Ancylostoma braziliense

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Ancylostomabraziliense de Faria, 1910

ETYMOLOGY:Ancylo = curved + stoma = mouth; braziliense for the geographical location where the worms were first found.

SYNONYMS:Agchylostomabraziliense

HISTORY: This worm was described in 1910 by Dr. Gomes de Faria from specimens recovered from the intestines of cats and dogs. It was later decided that this species was synonymous with Ancylostomaceylanicum which had been found in cats, dogs, and people in Asia (Lane, 1922; Leiper, 1913). Biocca (1951) redescribed both species and presented convincing evidence that the species were different. Similarly, Beaver (1956) discussed the fact that there had been no confirmed human infections with Ancylostomabraziliense in the United States where it was the only one of these two species present. More recently Rep et al. (1968) and Rep (1972) have further proven that these are separate species by performing single-sex cross-over experiments in dogs. However, there is a period of about 50 years when the majority of workers thought that these were identical forms; thus, it is difficult to examine earlier reports relative to the geographical distribution of these two parasites.

GEOGRAPHIC DISTRIBUTION: It would appear that Ancylostomabraziliense represents an American or African form of the Ancylostomaceylanicum hookworm of Asia. Biocca (1951) only identified specimens of Ancylostomabraziliense from Africa and South America. This worm has also been reported from Central and North America. Yoshida et al. (1974) reported that it appears in Japan, and there have been additional reports of mixed infections in cats with Ancylostomabraziliense and Ancylostomaceylanicum in Indonesia (Soeripto et al., 1978) and Malaysia (Amin-Babjee, 1978; Yoshida et al., 1973). Ancylostomabraziliense appears to prefer coastal areas, at least in the Americas, hence the prevalence of this parasite tends to drop as one moves inland. It is possible that Ancylostomabraziense has higher requirements for sandy conditions or can withstand more readily the higher levels of salt found in coastal soils.

LOCATION IN HOST: The adults are found within the anterior small intestine of the feline host. It appears that larvae are capable of persisting in the tissues of the feline host, but this has not been examined in any detail.

PARASITE IDENTIFICATION: The adults of Ancylostomabraziliense are 4 to 10.5 mm long. Members of the genus Ancylostoma can be distinguished from Uncinaria by determining whether or not there are ventral teeth in the buccal capsule. Specimens of Ancylstoma have large teeth within the buccal capsule while specimens of Uncinaria are recognized by the presence of cutting plates. The adults of Ancylostomabrazilinese and Ancylostomaceylanicum possess only two teeth on the ventral aspect of the buccal cavity with the lateral tooth being large and the median tooth quite small. The adults of Ancylostomatubaeforme have three teeth on each side of the buccal capsule. Ancylostomabraziliense can be differentiated from Ancylostomaceylanicum by careful examination of the teeth within the buccal cavity. The medial teeth are smaller in Ancylostomabraziliense then they are in Ancylostomaceylanicum. Another means of separating these two species is by careful examination of the copulatory bursa of the male. The lateral lobes of the bursa are relatively shorter in Ancylostomaceylanicum than they are in Ancylostomabraziliense and the branching of the externo-dorsal rays occurs more posteriad in Ancylostomaceylanicum than it does in Ancylostomabrasiliense. Finally, Yoshida (1971a) showed that if the adults are killed in hot water (149F or 65 C) prior to fixation that about 90% of the females of Ancylostomabraziliense are noted to have a distinct 20 degree bend in the body at the level of the vulva (about two-thirds back on the body from the anterior end). This bend does not occur with Ancylostomaceylanicum adults.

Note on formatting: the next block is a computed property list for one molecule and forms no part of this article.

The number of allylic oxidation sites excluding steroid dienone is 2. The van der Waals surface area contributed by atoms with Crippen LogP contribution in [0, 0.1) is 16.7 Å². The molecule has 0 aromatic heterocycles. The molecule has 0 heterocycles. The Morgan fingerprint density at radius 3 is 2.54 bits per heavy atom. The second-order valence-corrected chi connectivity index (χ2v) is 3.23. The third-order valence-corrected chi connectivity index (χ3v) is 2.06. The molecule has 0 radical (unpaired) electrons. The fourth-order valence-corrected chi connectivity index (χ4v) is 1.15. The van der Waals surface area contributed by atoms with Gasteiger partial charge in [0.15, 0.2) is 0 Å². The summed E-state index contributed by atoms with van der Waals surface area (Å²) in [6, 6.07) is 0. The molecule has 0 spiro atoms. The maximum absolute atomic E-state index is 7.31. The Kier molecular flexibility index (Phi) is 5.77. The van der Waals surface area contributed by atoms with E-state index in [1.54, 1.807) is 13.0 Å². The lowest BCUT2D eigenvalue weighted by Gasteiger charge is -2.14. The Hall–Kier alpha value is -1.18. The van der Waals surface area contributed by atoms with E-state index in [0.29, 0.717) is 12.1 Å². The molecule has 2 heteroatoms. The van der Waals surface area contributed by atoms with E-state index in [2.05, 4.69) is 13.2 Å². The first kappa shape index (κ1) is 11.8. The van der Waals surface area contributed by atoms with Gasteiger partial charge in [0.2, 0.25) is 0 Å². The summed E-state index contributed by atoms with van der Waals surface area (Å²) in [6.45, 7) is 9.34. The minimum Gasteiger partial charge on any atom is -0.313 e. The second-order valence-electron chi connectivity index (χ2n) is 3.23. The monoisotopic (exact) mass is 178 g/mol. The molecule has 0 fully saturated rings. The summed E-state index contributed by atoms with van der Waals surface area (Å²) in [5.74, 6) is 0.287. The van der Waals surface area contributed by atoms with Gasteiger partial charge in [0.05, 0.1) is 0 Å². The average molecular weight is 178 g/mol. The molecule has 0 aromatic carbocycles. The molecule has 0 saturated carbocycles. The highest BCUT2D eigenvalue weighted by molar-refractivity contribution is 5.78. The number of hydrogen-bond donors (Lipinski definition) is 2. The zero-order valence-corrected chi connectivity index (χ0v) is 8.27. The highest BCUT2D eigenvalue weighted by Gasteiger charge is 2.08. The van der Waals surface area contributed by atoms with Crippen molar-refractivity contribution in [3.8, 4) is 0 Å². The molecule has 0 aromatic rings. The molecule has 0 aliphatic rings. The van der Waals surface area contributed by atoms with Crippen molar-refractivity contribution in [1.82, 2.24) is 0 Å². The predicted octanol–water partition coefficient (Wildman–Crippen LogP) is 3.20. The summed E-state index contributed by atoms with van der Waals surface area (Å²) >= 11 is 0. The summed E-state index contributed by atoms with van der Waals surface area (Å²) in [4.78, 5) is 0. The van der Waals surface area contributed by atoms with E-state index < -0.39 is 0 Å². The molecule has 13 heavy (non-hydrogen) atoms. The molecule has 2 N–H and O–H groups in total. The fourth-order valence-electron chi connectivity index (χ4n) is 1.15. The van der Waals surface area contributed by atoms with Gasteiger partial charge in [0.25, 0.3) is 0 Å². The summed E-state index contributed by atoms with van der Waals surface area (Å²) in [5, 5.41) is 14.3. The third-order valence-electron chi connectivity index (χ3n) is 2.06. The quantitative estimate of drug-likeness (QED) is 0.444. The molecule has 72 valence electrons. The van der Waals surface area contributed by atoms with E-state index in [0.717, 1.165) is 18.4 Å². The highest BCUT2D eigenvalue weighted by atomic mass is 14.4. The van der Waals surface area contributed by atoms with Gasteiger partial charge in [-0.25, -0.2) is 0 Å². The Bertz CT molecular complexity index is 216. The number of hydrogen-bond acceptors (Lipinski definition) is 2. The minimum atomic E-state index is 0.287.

The eggs of the different Ancylostoma species found in the cat are apparently indistinguishable from each other. The eggs of Ancylostomabraziliense are considered by most workers (e.g., Sarles, 1929) to be slightly smaller (55 m x 34 m) than those of Ancylostomacaninum (62 m x 38 m). The eggs of Uncinaria are considered larger than those of Ancylostoma being 70 to 90 m long by 40 to 50 m wide. The two eggs are easy to distinguish in mixed infections (Ehrenford, 1953).